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Good Ideas for Better Variable Names

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Rithm School

May 4, 2021

A large part of professional programming is communicating clearly with other developers: almost no serious software projects are written by a single author, and it's common for dozens of programmers to be able to understand your code.

​However, even if you're coding for yourself, it's still a good idea to pay attention to your strategies for naming variables: good variable names clearly help you understand how you plan to use a variable, and will make it much easier for you to come back and read your code after you've written it.

​Naming things well is a *skill*; like other things in programming, it may be difficult to do quickly at first, but over time, you'll find yourself using common patterns and ideas for names, and you'll find it faster to write code,and that you'll be able to read and understand your code more quickly.

 

## Plural / Singular

One of the easiest things to check is that a variable that holds a single value should **always** have a singular name, and that a variable that holds multiple things should **always** have a plural name:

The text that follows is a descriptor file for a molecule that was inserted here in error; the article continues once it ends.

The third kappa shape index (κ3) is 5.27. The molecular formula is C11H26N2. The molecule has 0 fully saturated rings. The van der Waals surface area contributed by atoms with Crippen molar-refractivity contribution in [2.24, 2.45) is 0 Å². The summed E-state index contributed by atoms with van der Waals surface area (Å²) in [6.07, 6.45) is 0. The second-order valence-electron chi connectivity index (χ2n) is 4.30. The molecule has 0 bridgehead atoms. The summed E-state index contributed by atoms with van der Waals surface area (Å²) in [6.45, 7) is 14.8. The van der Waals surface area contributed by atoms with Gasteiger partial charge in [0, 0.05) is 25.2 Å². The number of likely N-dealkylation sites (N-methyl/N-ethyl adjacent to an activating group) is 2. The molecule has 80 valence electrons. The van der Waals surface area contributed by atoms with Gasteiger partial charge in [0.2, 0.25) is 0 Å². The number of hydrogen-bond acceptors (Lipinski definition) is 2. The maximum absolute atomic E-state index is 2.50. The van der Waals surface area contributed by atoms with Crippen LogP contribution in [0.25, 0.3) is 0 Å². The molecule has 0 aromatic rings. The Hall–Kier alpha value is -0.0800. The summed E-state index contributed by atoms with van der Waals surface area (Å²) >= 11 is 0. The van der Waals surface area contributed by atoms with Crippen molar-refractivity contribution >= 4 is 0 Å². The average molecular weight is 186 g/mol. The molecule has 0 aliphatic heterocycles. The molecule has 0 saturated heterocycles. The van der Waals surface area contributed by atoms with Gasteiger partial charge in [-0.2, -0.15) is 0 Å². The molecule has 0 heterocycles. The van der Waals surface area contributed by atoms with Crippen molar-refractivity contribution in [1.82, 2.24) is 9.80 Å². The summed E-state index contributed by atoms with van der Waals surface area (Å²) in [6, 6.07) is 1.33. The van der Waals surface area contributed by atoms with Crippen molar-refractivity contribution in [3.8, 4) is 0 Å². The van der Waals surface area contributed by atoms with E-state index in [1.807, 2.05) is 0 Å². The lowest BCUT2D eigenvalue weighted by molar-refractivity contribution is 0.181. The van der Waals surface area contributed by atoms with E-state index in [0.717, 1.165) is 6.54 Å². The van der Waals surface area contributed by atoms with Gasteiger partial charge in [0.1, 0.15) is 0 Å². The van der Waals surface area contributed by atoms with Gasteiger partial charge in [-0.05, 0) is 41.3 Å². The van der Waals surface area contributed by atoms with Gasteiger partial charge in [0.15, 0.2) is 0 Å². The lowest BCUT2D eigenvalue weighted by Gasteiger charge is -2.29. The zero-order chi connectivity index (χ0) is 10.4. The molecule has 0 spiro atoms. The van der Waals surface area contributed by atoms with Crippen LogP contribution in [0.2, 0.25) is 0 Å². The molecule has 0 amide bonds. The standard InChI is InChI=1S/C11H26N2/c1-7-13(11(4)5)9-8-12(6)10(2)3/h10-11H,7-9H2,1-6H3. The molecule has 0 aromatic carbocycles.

let dogName = "Fido";
​
let dogNames = ["Fido", "Woofles", "Whiskey"];

Always double-check this: if your name suggests the wrong choice to the reader,it will be very confusing when they try to treat a single string as an array,and loop over it (or vice-versa).

## Purpose Over Type

One of the best ideas is to name variables after *what they're about* rather than *what type of thing they are*.

​For example, if you have an array of temperature readings, consider these two names:

```js
// not very helpful:
let arrayOfNums = [98.6, 212];
​
// better!
let temperatures = [98.6, 212];
​
// even better: are these Fahrenheit or Celsius?
let temperaturesF = [98.6, 212];
```
​
Even if it's not clear *exactly* what your variable will be used for, try to
find something more specific than `string` or `arr`:
​
```js
// not very helpful
let str;
​
// now we know it will be a word, rather than a sentence or name or such:
let word;
```

 

## Object Names

In JS, objects are used all the time for mapping a *key* (often called a *property*) to a value. For example, if you were building a Scrabble game, you could use an object to map a letter tile to the score that letter has in the game. Consider this code:

```js
const scores = {E: 1, S: 1, Q: 10, /* and more ... */};
```

That's *okay*, but if you just saw that variable name, you might think it was a list of scores for the different players, or other things. Good object names can often by made by combining the *key* idea and the *value* idea, like this:

```js
const lettersToScores = {E: 1, S: 1, Q: 10, /* and more ... */ };
```

Be consistent here in putting the key name before the value name — a variable called `scoresToLetters` would suggest a very different object, one that mapped a score to all the different letters that have that score.

 

## What Exactly Is This?

Sometimes you have two (or more) slightly-different things to keep track of. Consider this code:

```js
let user = "jenna";
​
// somewhere else...